Music can bridge generational divide

Have you seen the most recent commercial for the VW Cabrio - the one that opens with an aerial shot of a convertible travelling a moonlit road? Riding in the car are two couples, sporting late '60s Beatles haircuts, staring up...

Have you seen the most recent commercial for the VW Cabrio – the one that opens with an aerial shot of a convertible travelling a moonlit road? Riding in the car are two couples, sporting late ’60s Beatles haircuts, staring up into the sky with the words and music of Nick Drake’s Pink Moon in the background.

I saw it written and I saw it say

Pink moon is on its way

And none of you stand so tall

Pink moon gonna get you all

It’s a pink moon

It’s a pink, pink, pink, pink, pink moon.

They roll up to the parking lot of a crowded, rowdy and somewhat menacing roadhouse/bar and upon examining the scene, decide to turn around and head back out onto the moonlit highway. Clearly, it’s more fun to ride in the car than go to the bar.

I am infatuated with this commercial. I never tire of watching it. I have concluded that it is the commercial’s choice of music, with its vague, early ’70s flavour that reminded me of a period in my life when music was everything and everything was possible. It was the commercial’s carefully crafted demography that produced such creative impact. Of particular interest is the commercial’s cross-generational dynamic. The VW Cabrio passengers were gleams in their baby boomer parents’ eyes when Nick Drake wrote Pink Moon.

Nick Drake was born in 1948 in Burma and lived from the age of two in the sleepy British hamlet of Tanworth-in-Arden, Warwickshire. When he became a teenager, Drake – like so many of his peers on both sides of the Atlantic – showed a keen interest in folk and rock music, especially the Beatles. He bought a six-string acoustic guitar and within a year was writing and performing. He was a very talented young man. His haunting melodies, unique singing style, open tunings, Travis picking patterns and floating arrangements resulted in a contract and recording studio resources by 1968. ‘Five Leaves Left’ (1969) was the first of three tiny, perfect LP releases which included Breyter Layter (1970) and Pink Moon (1972). Nick Drake was only 26 when he died at his parents’ home on Nov. 24, 1974 from an overdose of Tryptizol, a prescription antidepressant.

Twenty-six years later, the VW commercial has created posthumous awareness of Nick Drake and his music and that has translated into new record sales and a cult following.

This is not the only example of how the media, this year, have attracted today’s youth by tapping into the power of a musical era that existed one full generation ago.

Most of the kids in my daughter’s high school have seen Almost Famous. This modest, no name, semi-autobiographical film, directed by Cameron Crowe of Jerry Maguire fame, was unknown a few days before it hit the top 10 markets in North America. The movie is noteworthy because it contravenes two longstanding media rules-of-thumb.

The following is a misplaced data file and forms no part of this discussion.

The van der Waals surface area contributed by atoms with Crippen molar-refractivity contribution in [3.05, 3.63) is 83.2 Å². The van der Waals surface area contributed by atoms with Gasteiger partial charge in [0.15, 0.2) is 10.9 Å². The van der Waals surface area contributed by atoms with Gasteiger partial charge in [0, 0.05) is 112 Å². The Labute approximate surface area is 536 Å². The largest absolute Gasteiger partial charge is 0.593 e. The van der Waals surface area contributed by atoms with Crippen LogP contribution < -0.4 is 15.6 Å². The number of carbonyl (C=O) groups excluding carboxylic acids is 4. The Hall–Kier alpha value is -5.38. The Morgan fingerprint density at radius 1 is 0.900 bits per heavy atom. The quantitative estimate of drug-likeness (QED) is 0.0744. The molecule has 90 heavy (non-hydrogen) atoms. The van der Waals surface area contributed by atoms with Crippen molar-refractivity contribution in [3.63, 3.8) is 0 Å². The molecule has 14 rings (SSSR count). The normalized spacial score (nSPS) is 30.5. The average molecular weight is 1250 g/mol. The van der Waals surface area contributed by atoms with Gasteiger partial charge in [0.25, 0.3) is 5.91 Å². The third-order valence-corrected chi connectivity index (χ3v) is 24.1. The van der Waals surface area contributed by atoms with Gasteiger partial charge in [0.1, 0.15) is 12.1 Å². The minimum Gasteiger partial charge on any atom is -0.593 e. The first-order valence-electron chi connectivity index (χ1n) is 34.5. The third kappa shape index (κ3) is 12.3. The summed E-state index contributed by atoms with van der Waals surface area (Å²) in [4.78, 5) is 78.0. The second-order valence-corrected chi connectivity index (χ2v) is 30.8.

The first relates to the ability of a motion picture to cross the age divide in such a dramatic fashion. It is likely that the movie was designed to appeal to those who were in their late teens and early twenties in 1973, the period when the movie takes place – people like me. Instead, the movie seems to have hit a nerve among teens 15-18 as well.

And the second, which Almost Famous clearly shatters, is the notion that the music of my life could have such a dramatic impact on my daughter’s life. Set in 1973, Almost Famous features music I adored when I was 23. Immediately upon seeing the movie, my daughter purchased the soundtrack, featuring selections from Simon & Garfunkel, The Who, Todd Rundgren, Yes, Led Zeppelin, Elton John and Cat Stevens. The kids at school are humming along to America, Sparks and Tiny Dancer. If you concentrate hard enough, you will remember that there was a time when Elton John was cool.

What’s happening here ain’t exactly clear, but one hypothesis is this – a musical renaissance occurred in the Americas and in Europe from 1965-1975. Those of us who were in our teens and twenties at the time have always believed this. But today we have proof. The period produced music that was so good, and so powerful, that it successfully bridged a generation.

I think my daughter’s peers find the time of Nick Drake and Almost Famous attractive because it was an era of inclusiveness – it was a time when we were all related because we all knew the words to the songs because the music was so good.

And of course, there’s a marketing moral to all of this. The VW people figured it out and so did Cameron Crowe. Never underestimate the multi-generational pulling power of a truly creative time.

Rob Young is a founding partner and senior vice-president, planning and research at Toronto-based Harrison, Young, Pesonen & Newell, one of Canada’s largest media management operations. Send your comments via e-mail to